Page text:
Here are my recommendations for reassuring and conversation-starting books to help children cope with change: Continue reading →
Reading books with children is a great way to start conversations about topics they might find difficult. Whether you have a shy child or just want to help your confident child develop empathy, reading children’s books about shyness helps children to reflect on big themes like courage, friendship and kindness.
Parents often worry about shy children missing out on friendships and opportunities. The best children’s books about shyness give the clear message that there is nothing wrong with being shy. But that sometimes shyness can get in the way of enjoyable or important things. And that sometimes, we all have to do something a little difficult in order to open the door to a new and wonderful experience.
Here are five sympathetic children’s books about shyness that tell stories about overcoming social anxieties to achieve something special. Continue reading →
Christmas is a special time to share with children. But it also brings lots of challenges. Children can find it hard to cope with all that anticipation and excitement. And big emotions can lead to big meltdowns. Desperate for everything to be nice, parents often feel wary of disciplining children in case it ruins the Christmas spirit (especially in front of the in-laws). Add in lack of sleep, too much sugar and disrupted routines and, unsurprisingly, the results can be a bit fractious!
Here are my top five positive parenting tips to help you enjoy Christmas with children and manage any sticky bits. Continue reading →
Is it just me who finds the consumer-focused gifts galore side of Christmas a bit dispiriting? Maybe I’m a bit of a Grinch, but I don’t believe the magic of Christmas is bought with a credit card. In my experience, all that present-buying and over-consumption can actively get in the way of the Christmas spirit. So, this year, I challenge you to give your children presence (not just presents) for Christmas.
What does that involve? It means not prioritising present sourcing, buying or wrapping over spending time with your children. It means not slaving in the kitchen for hours at the expense of relaxing with your children. It means slowing down and tuning in for some high quality family time.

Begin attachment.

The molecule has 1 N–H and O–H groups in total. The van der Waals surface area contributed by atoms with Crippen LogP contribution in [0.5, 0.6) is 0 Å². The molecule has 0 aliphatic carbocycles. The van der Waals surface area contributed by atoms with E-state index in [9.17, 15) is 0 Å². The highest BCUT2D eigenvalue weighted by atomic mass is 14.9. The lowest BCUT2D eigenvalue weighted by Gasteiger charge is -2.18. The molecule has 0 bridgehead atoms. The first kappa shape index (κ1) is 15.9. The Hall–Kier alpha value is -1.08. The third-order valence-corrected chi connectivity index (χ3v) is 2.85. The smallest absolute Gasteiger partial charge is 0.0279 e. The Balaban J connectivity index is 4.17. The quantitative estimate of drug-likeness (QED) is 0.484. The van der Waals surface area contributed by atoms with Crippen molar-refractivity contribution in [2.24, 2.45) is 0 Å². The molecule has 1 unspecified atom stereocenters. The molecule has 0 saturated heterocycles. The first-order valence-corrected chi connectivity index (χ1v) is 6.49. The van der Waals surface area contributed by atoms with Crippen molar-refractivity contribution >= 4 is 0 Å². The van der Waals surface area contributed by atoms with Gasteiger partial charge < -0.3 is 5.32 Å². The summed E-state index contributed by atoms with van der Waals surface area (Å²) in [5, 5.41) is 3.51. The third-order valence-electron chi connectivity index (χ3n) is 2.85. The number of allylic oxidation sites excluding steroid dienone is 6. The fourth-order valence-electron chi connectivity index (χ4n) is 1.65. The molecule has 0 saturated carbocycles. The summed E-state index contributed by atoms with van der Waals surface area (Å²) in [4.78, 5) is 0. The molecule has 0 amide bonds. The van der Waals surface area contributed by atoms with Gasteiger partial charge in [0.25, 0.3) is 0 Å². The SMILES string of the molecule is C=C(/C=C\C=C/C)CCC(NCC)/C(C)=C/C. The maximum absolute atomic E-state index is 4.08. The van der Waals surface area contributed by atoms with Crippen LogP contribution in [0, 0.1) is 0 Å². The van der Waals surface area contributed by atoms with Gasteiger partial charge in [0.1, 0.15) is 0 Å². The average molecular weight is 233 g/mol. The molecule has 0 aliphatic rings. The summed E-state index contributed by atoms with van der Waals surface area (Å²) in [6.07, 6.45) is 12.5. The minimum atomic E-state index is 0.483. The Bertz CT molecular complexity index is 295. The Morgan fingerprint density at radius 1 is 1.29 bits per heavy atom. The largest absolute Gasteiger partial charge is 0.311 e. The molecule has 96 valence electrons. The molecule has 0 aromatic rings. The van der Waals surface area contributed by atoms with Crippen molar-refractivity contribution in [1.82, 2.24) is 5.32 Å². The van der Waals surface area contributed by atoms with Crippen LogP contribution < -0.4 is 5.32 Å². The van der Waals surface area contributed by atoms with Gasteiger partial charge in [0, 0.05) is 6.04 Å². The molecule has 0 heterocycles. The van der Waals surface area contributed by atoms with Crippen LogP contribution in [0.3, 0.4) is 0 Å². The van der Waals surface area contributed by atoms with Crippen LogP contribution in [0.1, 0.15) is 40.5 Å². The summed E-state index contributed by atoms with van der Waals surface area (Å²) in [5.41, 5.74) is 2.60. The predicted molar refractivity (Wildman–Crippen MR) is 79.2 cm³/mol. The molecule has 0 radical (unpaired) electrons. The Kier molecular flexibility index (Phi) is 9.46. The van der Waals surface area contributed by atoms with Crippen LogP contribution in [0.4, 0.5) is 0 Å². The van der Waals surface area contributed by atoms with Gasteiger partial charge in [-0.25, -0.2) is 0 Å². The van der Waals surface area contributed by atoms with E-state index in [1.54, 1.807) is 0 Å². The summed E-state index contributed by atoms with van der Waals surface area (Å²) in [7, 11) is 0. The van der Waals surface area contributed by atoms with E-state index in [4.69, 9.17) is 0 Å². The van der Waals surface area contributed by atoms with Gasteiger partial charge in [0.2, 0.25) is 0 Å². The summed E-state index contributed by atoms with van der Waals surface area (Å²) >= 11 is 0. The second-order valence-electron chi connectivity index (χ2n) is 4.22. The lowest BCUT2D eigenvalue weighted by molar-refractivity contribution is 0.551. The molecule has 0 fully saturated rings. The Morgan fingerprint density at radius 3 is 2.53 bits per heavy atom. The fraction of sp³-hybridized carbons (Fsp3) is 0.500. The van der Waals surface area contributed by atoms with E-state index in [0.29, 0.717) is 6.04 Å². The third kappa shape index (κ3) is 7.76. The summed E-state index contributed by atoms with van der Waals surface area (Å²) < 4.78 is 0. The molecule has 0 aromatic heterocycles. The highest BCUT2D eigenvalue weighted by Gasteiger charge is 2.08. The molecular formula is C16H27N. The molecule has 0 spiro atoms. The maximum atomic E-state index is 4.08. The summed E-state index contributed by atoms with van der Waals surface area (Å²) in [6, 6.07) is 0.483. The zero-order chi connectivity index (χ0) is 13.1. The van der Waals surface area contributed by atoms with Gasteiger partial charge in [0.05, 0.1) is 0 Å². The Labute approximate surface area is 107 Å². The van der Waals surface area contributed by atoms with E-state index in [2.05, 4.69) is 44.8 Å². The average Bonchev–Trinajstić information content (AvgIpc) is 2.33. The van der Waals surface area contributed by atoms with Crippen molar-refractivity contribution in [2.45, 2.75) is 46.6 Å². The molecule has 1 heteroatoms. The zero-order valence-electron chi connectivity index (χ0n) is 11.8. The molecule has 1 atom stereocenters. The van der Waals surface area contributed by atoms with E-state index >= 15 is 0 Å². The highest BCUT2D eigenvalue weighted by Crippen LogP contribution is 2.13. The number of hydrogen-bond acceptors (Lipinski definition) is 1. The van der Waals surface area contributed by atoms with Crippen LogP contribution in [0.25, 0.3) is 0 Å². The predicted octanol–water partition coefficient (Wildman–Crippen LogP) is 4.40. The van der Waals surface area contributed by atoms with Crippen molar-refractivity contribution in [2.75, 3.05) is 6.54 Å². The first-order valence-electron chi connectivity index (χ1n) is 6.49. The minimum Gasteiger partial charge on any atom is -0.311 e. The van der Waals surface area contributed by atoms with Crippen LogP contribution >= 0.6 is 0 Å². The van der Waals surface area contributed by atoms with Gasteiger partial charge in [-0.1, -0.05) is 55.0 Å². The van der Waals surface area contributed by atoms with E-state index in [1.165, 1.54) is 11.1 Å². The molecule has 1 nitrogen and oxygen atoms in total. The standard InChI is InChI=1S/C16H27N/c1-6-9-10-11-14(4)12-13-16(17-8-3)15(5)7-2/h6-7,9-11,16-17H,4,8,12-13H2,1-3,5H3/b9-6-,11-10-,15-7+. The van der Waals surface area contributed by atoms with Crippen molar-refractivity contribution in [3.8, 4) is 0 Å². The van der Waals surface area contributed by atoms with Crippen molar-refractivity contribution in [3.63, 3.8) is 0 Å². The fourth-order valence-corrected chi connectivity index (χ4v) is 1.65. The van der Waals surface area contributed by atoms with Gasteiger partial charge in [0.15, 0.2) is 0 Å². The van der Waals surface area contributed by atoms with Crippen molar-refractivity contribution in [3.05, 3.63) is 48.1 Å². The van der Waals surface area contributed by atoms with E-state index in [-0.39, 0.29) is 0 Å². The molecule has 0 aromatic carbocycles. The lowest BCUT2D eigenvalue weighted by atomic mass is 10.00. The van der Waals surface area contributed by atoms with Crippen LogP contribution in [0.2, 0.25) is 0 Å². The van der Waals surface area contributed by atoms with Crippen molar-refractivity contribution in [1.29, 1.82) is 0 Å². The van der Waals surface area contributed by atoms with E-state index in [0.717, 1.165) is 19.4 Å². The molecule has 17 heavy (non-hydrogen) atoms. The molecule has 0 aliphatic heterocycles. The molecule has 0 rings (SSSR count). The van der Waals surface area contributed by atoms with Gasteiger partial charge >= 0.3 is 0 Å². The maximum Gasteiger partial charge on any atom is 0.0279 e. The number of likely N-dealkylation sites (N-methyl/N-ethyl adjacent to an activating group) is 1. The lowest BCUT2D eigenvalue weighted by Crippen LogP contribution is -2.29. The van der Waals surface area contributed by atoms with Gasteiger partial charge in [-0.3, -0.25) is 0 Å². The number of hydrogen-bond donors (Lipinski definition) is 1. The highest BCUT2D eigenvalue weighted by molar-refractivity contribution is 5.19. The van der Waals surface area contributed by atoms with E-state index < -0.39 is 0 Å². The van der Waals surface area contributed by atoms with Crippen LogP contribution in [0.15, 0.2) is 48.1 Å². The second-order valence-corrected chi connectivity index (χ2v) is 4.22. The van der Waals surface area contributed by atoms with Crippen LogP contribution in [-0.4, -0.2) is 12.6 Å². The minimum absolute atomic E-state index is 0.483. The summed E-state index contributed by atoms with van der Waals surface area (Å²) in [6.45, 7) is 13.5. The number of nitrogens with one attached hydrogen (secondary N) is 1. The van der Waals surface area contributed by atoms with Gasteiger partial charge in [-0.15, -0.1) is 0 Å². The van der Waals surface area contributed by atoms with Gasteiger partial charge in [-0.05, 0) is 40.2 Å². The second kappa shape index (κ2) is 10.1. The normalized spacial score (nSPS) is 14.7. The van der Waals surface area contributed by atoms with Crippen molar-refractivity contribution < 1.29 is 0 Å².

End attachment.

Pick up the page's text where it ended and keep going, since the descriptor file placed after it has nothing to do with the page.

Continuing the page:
Possessing an excessive quantity of toys and gadgets is not good for children. It isn’t number of toys that drives child development or wellbeing. Making up games from string and cardboard boxes is what’s good for children!
And stopping, chilling out and playing with children is good for parents too. Spending Christmas manically trying to meet unrealistic expectations is stressful. And stressed-out parents are less tolerant and more likely to snap – hardly conducive for the Christmas spirit!
So this year, take the easy route. Don’t compete for the best dressed Christmas award. Say no to that invitation. Buy the brussels sprouts precooked and just heat them up. Take short cuts that mean you can sit down with your children and play with them. Or snuggle up for a Christmas movie. Prioritise presence over presents. Spend time in the present moment with your children rather than fretting your time away buying stocking-fillers (and dreading the bill afterwards).
Here are a few ideas for how you can give the gift of time to your children this year. Continue reading →
As parents, we all know that shouting isn’t a great idea. None of us embarked on parenting with ‘Shouty Mum/Dad’ as our ideal destination. But somewhere along the way, we get sucked into it. Especially when nothing else seems to work and the kids just won’t do as they are told. Most of us shout because we don’t know how not to shout.
Shouting simply models to children that raising your voice is an appropriate way to get what you want. Usually, it starts off as a last resort – we ask calmly, we ask calmly, we ask calmly again. And when we still get ignored after all that asking, we end up shouting.
But shouting can quickly become a habitual dynamic. The children learn that Mum/Dad doesn’t really mean it until they start shouting. And Mum/Dad learns that they might as well just go straight to shouting because that’s the only thing that ever works.